One of the most common questions clients ask me after I’ve completed an interview or interrogation is, “How do you feel?” I usually surprise them when I respond with, “Tired.”
Having a conversation with another person is a complicated affair. You have to simultaneously contribute your thoughts, listen to your counterpart’s thoughts, evaluate how your counterpart is responding to you, plan your next contribution and remember everything you are saying and hearing. This becomes more difficult as more people enter the conversations. Emotional flare-ups can significantly impact your ability to successfully complete these tasks as well.
One of the most common questions I am asked by clients when I am training is, “How is it possible to observe so much of your counterpart’s verbal and non-verbal behavior in real time during a conversation?”
The answer is Magic.
Think about being entertained by a magician. Magicians rely on six things – thorough preparation, misdirection, surprise, and practice, practice, practice. First they practice their techniques until they become seamless. Then during their performances they continuously lead your attention away from what they don’t want you to see, and they surprise you with things you didn’t expect to occur. Magicians are successful because they fine-tune their craft. They also capitalize on the fact that we can only concentrate on one thing at a time, and we are more likely to miss observing things when we don’t expect them to happen.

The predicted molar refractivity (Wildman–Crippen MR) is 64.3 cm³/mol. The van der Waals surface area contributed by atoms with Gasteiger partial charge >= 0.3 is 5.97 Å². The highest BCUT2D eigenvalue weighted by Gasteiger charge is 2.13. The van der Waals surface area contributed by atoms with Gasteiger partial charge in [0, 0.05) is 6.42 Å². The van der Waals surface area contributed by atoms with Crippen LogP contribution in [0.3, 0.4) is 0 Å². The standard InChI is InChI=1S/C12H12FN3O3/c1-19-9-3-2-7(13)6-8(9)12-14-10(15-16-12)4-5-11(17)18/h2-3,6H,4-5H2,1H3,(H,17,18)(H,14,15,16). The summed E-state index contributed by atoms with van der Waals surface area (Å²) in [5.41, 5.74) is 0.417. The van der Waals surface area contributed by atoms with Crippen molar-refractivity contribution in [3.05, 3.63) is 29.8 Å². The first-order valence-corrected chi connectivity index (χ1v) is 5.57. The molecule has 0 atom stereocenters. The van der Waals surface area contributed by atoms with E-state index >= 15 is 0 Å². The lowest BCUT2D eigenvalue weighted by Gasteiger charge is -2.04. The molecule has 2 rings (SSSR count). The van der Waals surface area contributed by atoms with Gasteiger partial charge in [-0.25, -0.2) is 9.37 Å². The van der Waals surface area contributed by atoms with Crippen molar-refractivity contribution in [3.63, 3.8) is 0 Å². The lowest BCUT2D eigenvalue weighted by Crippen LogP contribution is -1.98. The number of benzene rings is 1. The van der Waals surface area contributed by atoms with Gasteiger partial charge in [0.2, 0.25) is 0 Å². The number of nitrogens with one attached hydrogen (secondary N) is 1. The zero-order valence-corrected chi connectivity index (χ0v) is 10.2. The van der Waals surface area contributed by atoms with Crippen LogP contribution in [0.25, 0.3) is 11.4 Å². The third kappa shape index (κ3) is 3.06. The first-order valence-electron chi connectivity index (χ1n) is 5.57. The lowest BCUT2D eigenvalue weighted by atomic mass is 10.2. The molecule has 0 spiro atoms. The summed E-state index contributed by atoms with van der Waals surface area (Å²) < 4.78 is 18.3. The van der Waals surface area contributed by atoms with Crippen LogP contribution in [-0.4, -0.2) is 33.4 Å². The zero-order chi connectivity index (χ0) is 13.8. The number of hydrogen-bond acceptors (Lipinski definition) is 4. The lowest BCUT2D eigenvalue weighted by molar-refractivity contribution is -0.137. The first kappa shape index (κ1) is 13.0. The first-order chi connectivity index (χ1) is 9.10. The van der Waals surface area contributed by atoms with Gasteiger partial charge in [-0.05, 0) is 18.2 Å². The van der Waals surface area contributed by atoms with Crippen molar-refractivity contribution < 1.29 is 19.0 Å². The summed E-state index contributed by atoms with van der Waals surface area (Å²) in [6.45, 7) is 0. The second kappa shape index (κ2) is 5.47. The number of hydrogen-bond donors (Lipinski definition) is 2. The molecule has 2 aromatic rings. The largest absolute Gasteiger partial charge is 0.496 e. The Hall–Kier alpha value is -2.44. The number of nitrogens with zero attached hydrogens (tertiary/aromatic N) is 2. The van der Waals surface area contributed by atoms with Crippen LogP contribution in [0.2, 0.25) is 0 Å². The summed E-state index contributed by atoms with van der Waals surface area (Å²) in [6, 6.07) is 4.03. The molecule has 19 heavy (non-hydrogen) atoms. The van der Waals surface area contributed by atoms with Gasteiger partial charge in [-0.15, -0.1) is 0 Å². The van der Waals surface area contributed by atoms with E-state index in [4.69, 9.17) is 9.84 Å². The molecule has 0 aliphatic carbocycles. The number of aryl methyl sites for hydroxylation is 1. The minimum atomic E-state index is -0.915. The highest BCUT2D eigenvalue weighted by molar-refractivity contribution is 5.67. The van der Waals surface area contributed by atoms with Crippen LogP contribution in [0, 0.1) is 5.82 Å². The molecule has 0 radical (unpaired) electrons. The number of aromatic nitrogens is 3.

It is true that our brains can only focus on one thing at time. The more we multi-task, the less attention we bring to each individual task. This means that during a conversation, you miss so much of our counterparts’ messages when you are focusing one what you are going to say next. When you’re not completely focused it can be just as difficult to determine exactly what your counterparts are saying as it is to catch how magicians pull of their tricks.
You can make two adjustments to quickly increase the amount of verbal and non-verbal behavior you observe and evaluate:
- Memorize what you want to say before the conversation starts
- Create a structure for the conversation to follow
Similar to a game of chess, you want to plan for as many moves as possible. This means you need to plan for the topics you want to discuss and how you plan to present them. It also means preparing for your counterparts’ most likely reactions and planning your responses before the conversation starts. By memorizing, or at least becoming comfortable with, your half of the conversation ahead of time you can focus your cognitive resources on observing and evaluating your counterparts’ communications during the conversation.
Picture the last care accident you witnessed. Do you remember the color, make and model of all the vehicles involved? Probably not. You probably remember the general details like where the accident occurred, but you weren’t expecting to see a car accident so didn’t know to be ready to remember the specific details. An equally important piece of your preparation is creating a structure for the conversation. The structure allows you to anticipate when you will be discussing each topic. This anticipation causes you to be ready to observe the entire message, integrate new information into your strategy and retain what you observed.
Yes, contrary to popular belief, talking is the most important part of listening. You create a significant advantage for yourself when you prepare what you want to say ahead of the conversation. You reduce distractions, allow yourself to observe more behavior, gather more useful information and conserve your cognitive resources to make better decisions.